Despite getting three penalties, Borussia Mönchengladbach could do no better than a draw with Lazio in the first leg of their Europa League fixture. It was a bad day all around for the German competitors.
Mönchengladbach were the better team right from the start against their visitors from Rome, who were missing German striker Miroslav Klose due to injury. In particular, Juan Arango looked dangerous for the Foals.
And after a quarter of an hour, he released Patrick Herrmann, who was felled from behind in the area. Defender Martin Stranzl blasted the ball in hard and high from the spot to give the hosts a well-deserved lead.
In the second half, though, Gladbach sat back a little too deep and ten minutes after the restart they paid for it. Sergio Floccario ghosted into the middle of the area and latched on to a cross, giving Lazio the equalizer.
And only five minutes later Libor Kozak put Lazio in front. Again the Gladbach defense failed to track a striker who got his foot to a cross.
Then in minute 68, Gladbach were handed a serious lifeline when André Dias brought down Stranzl in the area, earning himself a red card and gifting the hosts another penalty. But this time, Stranzl tried to be too precise from the spot, and Federico Marchetti was able to save.
Gladbach looked to be headed to defeat, but Lazio gave them yet another helping hand. Luuk de Jong was pushed over in the area, and the referee awarded the Foals their third penalty of the evening. Thorben Marx did the honors, and the score was 2-2.
With three minutes left in regular time, Arango seemingly capped off a remarkable comeback, hammering in a free kick from 30 meters out. But in the dying seconds, Kozak nabbed his brace to earn Lazio a draw.
“It’s very, very tough, I have to say,” visibly shaken Gladbach coach Lucien Favre told reporters after the match. ”To allow crosses like that…it simply won’t do.”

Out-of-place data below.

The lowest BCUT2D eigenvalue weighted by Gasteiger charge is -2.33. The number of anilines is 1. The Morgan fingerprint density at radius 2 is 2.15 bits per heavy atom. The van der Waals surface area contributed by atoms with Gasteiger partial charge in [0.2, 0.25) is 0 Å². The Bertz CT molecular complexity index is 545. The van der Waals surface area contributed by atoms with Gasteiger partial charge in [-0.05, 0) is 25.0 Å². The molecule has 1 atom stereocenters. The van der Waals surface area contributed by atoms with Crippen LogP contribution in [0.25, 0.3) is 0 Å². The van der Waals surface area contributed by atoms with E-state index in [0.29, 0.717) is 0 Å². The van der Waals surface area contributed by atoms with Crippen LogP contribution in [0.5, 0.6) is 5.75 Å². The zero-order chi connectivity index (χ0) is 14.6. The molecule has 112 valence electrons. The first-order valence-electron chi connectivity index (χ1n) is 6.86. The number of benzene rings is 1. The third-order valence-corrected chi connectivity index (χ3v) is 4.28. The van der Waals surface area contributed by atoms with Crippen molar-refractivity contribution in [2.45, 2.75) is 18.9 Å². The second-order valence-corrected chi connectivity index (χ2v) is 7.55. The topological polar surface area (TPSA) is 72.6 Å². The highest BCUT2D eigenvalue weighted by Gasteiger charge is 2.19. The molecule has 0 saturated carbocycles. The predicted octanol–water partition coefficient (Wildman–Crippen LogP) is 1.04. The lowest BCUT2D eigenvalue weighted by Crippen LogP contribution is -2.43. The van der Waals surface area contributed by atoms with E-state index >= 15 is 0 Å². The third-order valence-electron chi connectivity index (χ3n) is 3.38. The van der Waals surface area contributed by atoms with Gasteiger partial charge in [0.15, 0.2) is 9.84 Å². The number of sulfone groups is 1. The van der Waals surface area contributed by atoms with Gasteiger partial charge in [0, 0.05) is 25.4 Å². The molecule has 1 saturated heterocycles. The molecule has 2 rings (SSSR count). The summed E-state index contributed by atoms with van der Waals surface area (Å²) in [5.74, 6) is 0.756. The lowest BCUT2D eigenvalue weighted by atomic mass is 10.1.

The 3-3 draw means that Mönchengladbach need a very convincing performance next week in the Italian capital to progress.
Stuttgart concede late
Stuttgart came into their home match against Belgian side Genk carrying a five-game domestic losing streak and desperately needing a confidence-building win. In the initial phase of the game they did little to earn one. Indeed, Genk would have gone ahead against a poor Stuttgart back four had they been able to stay onside.
But in minute 42, Gotoku Sakai’s shot went through a defender's legs, causing the Belgian keeper to bobble the ball. Christian Gentner mopped up the rebound to give the Southern Germans a flattering halftime lead.
After the break, Stuttgart were more than content to protect their advanatge against a side that generated pressure but seemed incapable of finding the range.
That was a drastic mistake. In injury time, three Stuttgart defenders allowed striker Glynor Plet to get behind them. He nodded home, and the Belgian minnows had a 1-1 draw.
That result deepens the sense of crisis in Stuttgart and puts even more pressure on embattled coach Bruno Labbadia.
Two early defeats
Things got off to a bright start for Hannover against Dagestan side Anzhi Makhachkala, who play their home international matches in the Russian capital for security reasons. Szabolcs Huszti put the visitors ahead in minute 22.
After that, though, it was all Anzhi. Superstar striker Samuel Eto'o leveled things just after the half-hour mark. And the hosts popped in two further goals in the second half to cruise to victory. The scoreline could have been worse than the eventual 3-1 had Ron-Robert Zieler not saved an Eto'o penalty in minute 60. But Hannover won't fancy their chances of progressing in the tournament.
Nor will Bayer Leverkusen. They were the far better side at home against Benfica but it was the Portugese side who scored the lone goal - a left-footed effort by striker Oscar Cardozo on the hour mark.
Sidney Sam came close to salvaging a draw in the dying seconds of injury time, but Benfica managed to clear on the line and claim the 1-0 victory. All reverse fixtures take place on February 21.